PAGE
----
Skip to navigationSkip to content
Slack/Scott Schiller
Slack founder Stewart Butterfield is skirting Wall Street’s traditions.
NEW WAY TO PLAY

After Slack, the IPO market might never be the same

By Michael J. Coren

The traditional initial public offering has lost its luster in Silicon Valley. Startups awash in billions of venture capital are pushing off the day as long as possible. Venture capitalists lament the “broken” IPO process. The average time for US technology companies to go public has risen from four years in 1999 to more than 11 years nowadays.

But startups can’t hide forever.

Early insiders must cash out. Companies need capital to grow. Public markets are still the only game in town capable of funding all those multibillion-dollar ambitions at once. But startups wishing to access a portion of the trillions of dollars sloshing around equity markets, and avoid the traditional IPO, now have a second option: the direct listing.

On June 20, Slack will be the first Silicon Valley darling to try it, following in the footsteps of Swedish streaming giant Spotify. Slack’s direct listing (under the ticker WORK on the New York Stock Exchange) is expected to value the company at around $17 billion.

Slack is in an enviable position. It’s growing fast. Revenues are hefty and predictable. It finished the most recent quarter with $792 million in cash, so at its current burn rate of $136 million a year, Slack has six years of cash in the bank, according to its S-1. And now it’s being celebrated by startup investors looking for a way to ditch Wall Street while rewarding early shareholders.

In a direct listing, the company itself doesn’t issue shares or sell stock. Rather, founders, employees, and early shareholders sell their shares directly to public investors, avoiding Wall Street’s fees or any lock-up period which traditionally prevents insiders from trading after an IPO. It’s a rarely used but increasingly popular tactic. For a select group of well-known companies, it is the future.

The problem with IPO pricing

For most aspiring public companies, the Wall Street roadshow is a rite of passage. Investment bankers charter private jets and shepherd CEOs before potential investors in dozens of cities. “It’s grueling,” says John Mullins, an associate professor at London Business School. “You pitch three to four times per day all over the country, all over the world, explaining to stockbrokers why this is the best thing since sliced bread.” Bankers divine an opening share price for the company (“more an art than a science,” as one source told us and others confirmed). Dealmakers then parcel out offers to favored clients, usually institutional funds.

If all goes well, the CEO makes the pilgrimage to the New York Stock Exchange or the Nasdaq to ring the bell on opening day and the company raises millions if not billions of dollars. If the bank managing the IPO prices the stock wrong, shareholders are left holding the bag. Too high, and employees end up with devalued shares and worthless stock options. Too low, and early investors miss an opportunity to sell at a higher price, while the company issuing the shares has left money on the table. Either way, it’s lucrative for Wall Street. Even Uber’s disappointing $8 billion IPO reportedly earned bankers $106 million in fees.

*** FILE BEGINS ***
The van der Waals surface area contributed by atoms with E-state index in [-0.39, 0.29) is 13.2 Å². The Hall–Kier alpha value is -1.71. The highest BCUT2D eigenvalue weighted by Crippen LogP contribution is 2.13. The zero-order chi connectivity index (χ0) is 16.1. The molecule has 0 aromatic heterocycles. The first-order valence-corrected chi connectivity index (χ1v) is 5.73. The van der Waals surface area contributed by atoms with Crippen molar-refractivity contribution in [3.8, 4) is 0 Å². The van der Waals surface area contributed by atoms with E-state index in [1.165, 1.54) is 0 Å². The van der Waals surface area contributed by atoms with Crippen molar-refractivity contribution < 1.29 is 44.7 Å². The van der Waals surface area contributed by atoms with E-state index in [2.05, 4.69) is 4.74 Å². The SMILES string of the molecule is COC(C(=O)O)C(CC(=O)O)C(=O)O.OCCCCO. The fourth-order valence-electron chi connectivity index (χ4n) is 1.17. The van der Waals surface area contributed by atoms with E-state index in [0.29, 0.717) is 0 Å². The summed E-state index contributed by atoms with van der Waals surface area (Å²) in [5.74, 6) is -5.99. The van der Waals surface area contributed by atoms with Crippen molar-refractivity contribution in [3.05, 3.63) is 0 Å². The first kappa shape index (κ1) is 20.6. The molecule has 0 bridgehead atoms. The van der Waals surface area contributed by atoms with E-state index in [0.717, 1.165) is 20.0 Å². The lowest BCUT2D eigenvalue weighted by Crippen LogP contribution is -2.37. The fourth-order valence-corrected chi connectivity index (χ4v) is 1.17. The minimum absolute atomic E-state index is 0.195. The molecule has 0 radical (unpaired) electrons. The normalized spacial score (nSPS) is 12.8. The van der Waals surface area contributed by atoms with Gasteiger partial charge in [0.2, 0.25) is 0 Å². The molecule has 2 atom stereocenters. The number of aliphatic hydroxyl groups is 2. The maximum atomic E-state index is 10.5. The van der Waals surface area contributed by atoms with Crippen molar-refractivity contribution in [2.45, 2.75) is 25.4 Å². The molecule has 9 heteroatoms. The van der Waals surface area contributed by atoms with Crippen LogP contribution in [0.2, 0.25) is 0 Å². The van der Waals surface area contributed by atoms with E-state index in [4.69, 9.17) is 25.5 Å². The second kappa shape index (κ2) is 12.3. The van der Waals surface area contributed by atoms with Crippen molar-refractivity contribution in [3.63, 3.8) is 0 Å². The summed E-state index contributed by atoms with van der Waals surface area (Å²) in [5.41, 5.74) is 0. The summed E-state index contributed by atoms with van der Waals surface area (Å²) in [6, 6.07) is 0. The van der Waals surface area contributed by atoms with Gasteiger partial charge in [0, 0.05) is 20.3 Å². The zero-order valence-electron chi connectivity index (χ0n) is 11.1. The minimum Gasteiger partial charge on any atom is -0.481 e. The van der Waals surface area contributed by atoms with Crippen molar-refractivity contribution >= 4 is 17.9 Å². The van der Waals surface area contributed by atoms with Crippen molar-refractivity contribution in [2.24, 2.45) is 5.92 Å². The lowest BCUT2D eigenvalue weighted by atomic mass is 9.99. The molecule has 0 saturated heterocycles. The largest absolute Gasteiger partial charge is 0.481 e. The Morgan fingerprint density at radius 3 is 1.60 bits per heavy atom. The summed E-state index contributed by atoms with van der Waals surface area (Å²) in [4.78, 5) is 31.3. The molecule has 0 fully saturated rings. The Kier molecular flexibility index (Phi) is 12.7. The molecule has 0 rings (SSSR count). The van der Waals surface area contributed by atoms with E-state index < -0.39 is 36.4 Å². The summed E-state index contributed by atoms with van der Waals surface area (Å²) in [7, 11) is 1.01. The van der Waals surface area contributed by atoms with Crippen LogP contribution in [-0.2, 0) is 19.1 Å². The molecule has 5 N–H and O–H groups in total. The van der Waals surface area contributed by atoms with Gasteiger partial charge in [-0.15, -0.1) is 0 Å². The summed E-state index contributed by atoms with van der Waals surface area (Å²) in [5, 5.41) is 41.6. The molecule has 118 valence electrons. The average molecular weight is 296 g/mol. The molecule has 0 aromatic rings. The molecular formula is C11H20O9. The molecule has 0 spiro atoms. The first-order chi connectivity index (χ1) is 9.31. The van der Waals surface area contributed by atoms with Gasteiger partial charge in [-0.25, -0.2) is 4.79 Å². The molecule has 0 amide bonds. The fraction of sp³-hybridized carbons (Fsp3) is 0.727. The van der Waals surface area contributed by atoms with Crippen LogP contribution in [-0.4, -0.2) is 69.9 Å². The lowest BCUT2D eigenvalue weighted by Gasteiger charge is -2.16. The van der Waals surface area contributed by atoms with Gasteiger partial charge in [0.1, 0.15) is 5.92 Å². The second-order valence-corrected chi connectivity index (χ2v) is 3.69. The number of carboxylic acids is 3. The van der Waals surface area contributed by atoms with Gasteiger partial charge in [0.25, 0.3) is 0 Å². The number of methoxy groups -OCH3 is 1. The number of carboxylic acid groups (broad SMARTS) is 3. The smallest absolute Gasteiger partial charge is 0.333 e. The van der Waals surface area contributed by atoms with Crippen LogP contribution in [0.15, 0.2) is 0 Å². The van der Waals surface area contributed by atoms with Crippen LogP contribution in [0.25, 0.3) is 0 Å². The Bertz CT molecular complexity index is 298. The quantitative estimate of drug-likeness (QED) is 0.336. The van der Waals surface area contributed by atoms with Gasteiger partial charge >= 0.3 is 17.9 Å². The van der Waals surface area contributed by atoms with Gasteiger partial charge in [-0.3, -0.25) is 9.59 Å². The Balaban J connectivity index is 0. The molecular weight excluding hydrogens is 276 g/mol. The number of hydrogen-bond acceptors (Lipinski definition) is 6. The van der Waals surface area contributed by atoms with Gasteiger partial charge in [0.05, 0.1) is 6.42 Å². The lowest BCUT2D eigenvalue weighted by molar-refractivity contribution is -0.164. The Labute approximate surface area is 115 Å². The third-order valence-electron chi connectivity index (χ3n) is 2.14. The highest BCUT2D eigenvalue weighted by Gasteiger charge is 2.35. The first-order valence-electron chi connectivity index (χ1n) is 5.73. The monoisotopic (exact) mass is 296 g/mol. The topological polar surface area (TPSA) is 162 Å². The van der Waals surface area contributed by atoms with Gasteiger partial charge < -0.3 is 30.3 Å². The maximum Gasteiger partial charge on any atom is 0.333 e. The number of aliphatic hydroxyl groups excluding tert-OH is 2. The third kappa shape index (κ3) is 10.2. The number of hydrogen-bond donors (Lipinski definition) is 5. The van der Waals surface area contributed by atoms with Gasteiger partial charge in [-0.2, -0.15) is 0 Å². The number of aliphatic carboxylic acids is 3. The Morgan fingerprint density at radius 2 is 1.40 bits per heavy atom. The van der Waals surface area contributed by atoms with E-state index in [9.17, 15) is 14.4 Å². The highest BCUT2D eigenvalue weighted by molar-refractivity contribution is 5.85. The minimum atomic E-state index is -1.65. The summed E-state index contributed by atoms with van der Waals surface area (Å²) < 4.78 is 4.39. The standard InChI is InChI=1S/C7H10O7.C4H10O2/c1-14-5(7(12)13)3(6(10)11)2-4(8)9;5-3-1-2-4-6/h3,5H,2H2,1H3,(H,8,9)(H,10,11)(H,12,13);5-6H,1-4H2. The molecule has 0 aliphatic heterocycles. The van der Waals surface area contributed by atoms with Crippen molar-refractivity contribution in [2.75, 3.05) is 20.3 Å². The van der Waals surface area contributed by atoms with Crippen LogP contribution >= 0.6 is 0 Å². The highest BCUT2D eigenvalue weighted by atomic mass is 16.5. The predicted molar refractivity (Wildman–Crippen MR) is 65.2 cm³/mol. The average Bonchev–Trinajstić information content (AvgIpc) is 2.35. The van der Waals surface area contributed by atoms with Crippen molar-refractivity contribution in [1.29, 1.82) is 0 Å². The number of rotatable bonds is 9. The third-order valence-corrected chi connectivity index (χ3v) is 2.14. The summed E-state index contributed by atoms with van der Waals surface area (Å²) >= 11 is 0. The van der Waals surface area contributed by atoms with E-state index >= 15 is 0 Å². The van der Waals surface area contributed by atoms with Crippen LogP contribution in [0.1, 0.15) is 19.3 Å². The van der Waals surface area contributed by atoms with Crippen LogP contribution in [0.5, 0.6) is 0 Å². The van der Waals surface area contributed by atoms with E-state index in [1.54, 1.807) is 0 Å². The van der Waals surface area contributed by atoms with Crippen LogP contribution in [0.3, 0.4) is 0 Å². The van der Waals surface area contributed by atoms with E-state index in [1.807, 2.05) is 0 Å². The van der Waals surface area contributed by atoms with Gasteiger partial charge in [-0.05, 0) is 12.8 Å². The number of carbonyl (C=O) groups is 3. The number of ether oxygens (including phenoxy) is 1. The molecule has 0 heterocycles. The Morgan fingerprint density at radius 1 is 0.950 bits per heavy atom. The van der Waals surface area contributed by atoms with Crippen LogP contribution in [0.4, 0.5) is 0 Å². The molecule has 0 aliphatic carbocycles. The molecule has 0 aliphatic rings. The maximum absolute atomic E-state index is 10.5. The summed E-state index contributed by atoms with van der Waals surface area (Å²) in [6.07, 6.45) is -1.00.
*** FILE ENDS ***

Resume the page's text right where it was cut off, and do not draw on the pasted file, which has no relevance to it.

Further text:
Direct listings avoid this. They let companies retain far more control over the IPO process. Insiders can sell their shares at any time, incurring bank fees that are around 1% rather than as high as 7%. Companies can then issue stock at any time, secure in how the market views the company. Not every startup has the luxury of not raising funds for itself. But for those that can do without the capital, and have the name recognition with investors, it’s a no-brainer. “Every company would like to do a direct listing,” says Mullins. “There aren’t a lot of downsides.”

Assuming Slack’s debut is successful, IPOs once brokered in corporate boardrooms may instead become demo days where anyone with an internet connection—not just Wall Street insiders—can check out the company and make the first trade.

Arrival of the direct listing

Spotify’s successful direct listing last April valued it at $29.5 billion. For the company, the exercise was as much about marketing as liquidity. “Our focus isn’t on the initial splash,” Spotify founder Daniel Ek told potential investors in an April 2018 blog post saying he would skip the pageantry of ringing the NYSE bell. “Instead, we will be working on trying to build, plan, and imagine for the long term.”

It didn’t stop there. Spotify CFO Barry McCarthy later wrote, in a post titled “IPOs Are Too Expensive and Cumbersome,” that investment banks were ripping them off. “Bankers told us that they try to price new listings so that they rise 36 per cent once trading starts,” he wrote. That’s a huge discount for institutional investors who buy early, though banks would argue the porous ceiling is necessary to compensate investors for the risk of buying untested companies. McCarthy’s conclusion? “The economics makes sense for the investors, but the system penalises successful individual companies.”